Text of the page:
Viral Rash in Children: Care Instructions

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A viral rash on the face and chest of a child

Your Care Instructions

Many viruses can cause a rash in children. Some viral rashes have a clear cause, like the ones caused by chickenpox or fifth disease. But for many viral rashes, doctors may not know the cause. When the virus goes away, in most cases the rash will go away.

Symptoms of a viral rash depend on the type of virus and how your child's skin reacts to it. There may be redness, bumps, or raised areas. Some rashes may be itchy. Other viral symptoms may include a fever, a headache, a runny nose, a sore throat, belly pain, or diarrhea.

Most viruses that cause rashes are easy to pass from one person to another. Talk to your doctor about when your child can go back to day care or school.

Follow-up care is a key part of your child's treatment and safety. Be sure to make and go to all appointments, and call your doctor if your child is having problems. It's also a good idea to know your child's test results and keep a list of the medicines your child takes.

How can you care for your child at home?

  • If the rash is itchy:
    • Apply a cool, wet cloth for 15 to 30 minutes several times a day.
    • Urge your child to not scratch the rash. Scratching could cause a skin infection.
    • Ask your doctor if there are medicines that can help when itching is bad.
  • If your doctor prescribed medicine, give it exactly as directed. Be safe with medicines. Call your doctor if you think your child is having a problem with the medicine.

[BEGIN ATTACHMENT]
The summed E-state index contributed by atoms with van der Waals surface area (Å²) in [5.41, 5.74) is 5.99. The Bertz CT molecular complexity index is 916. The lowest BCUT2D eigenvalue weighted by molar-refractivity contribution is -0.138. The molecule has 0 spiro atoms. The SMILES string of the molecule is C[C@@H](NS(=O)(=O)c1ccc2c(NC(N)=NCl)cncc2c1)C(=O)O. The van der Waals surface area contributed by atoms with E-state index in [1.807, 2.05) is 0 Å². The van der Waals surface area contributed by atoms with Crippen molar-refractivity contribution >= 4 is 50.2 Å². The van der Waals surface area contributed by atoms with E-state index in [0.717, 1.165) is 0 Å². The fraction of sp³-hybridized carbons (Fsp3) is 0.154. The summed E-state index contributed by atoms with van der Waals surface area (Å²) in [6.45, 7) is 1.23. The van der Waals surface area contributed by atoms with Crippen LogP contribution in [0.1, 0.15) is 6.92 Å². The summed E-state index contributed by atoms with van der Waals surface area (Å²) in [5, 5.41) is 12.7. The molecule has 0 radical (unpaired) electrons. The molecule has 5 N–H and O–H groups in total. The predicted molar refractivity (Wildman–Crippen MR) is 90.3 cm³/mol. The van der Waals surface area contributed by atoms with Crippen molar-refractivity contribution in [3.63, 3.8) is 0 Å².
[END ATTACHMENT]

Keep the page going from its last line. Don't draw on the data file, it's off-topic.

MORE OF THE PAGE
When should you call for help?

Call your doctor now or seek immediate medical care if:

  • Your child has symptoms of a new or worse infection, such as:
    • Increased pain, swelling, warmth, or redness.
    • Red streaks leading from the area.
    • Pus draining from the area.
    • A fever.
  • Your child seems to be getting sicker.
  • Your child has new blisters or bruises.

Watch closely for changes in your child's health, and be sure to contact your doctor if:

  • Your child does not get better as expected.

Where can you learn more?

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The Health Encyclopedia contains general health information. Not all treatments or services described are covered benefits for Kaiser Permanente members or offered as services by Kaiser Permanente. For a list of covered benefits, please refer to your Evidence of Coverage or Summary Plan Description. For recommended treatments, please consult with your health care provider.